Never take all of a plant. (The exception to this would be an invasive plant, if in harvesting it you are doing conservation work for the wellbeing of the land. Some examples of this would be wilding pines, banana passionfruit vine and gorse.)

6. Slow down, take your time, go deep.

If you’re starting out as a forager, you’re probably hungry to learn as many plants as you can, which is understandable – the enthusiasm of a beginner’s mind! However, once you’ve learned a selection of plants, choose just one or two that particularly appeal to you to go deeper with. Learning the full spectrum of a plant’s offerings is a relationship, so try slowing things down to be in that relationship at plant speed rather than human speed. By this I mean, observe the plant through all the seasons, experiment with different ways to eat it or make home remedies from it. Observe how much use you make of what you’ve foraged, too. Do you enjoy the dishes? The herb teas? Do you enjoy the processing needed when you harvest a lot of seasonal fruit? There’s little point in foraging things you don’t like to process, eat or drink. Your preferences will form over time as you experiment.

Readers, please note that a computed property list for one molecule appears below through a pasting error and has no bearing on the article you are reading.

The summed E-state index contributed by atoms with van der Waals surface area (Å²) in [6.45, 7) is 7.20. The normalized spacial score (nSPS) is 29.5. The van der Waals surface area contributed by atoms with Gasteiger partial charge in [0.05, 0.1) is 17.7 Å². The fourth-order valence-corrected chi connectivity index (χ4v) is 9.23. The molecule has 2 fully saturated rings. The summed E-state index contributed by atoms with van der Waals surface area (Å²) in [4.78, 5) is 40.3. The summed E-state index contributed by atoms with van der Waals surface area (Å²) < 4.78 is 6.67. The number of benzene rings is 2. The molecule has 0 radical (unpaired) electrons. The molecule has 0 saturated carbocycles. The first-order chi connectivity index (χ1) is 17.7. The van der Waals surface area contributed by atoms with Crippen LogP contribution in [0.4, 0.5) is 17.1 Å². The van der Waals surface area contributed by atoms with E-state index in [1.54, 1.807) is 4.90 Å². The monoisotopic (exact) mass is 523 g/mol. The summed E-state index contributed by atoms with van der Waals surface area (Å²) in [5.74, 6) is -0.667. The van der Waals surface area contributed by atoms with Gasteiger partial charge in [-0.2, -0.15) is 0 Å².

You could start a foraging journal, where you draw the plants or glue in photographs of them and write down your observations. Look out for them whenever you’re out walking. Do they start appearing to you in other ways, through art, in books, even in conversation? Plants seem to speak through synchronicity, appearing in all kinds of unusual places once we’ve begun a relationship with them.

7. Always say thank you.

In the moment of harvesting, say thank you to the plant, the tree, the elements, the land you have harvested from, the mana whenua of where you’re standing. Gratitude is the secret ingredient in an ecologically sound foraging practice.

Words extracted from A Forager’s Life: Finding my heart and home in nature by Helen Lehndorf

© A Forager’s Life. By Helen Lehndorf. Published by HarperCollins New Zealand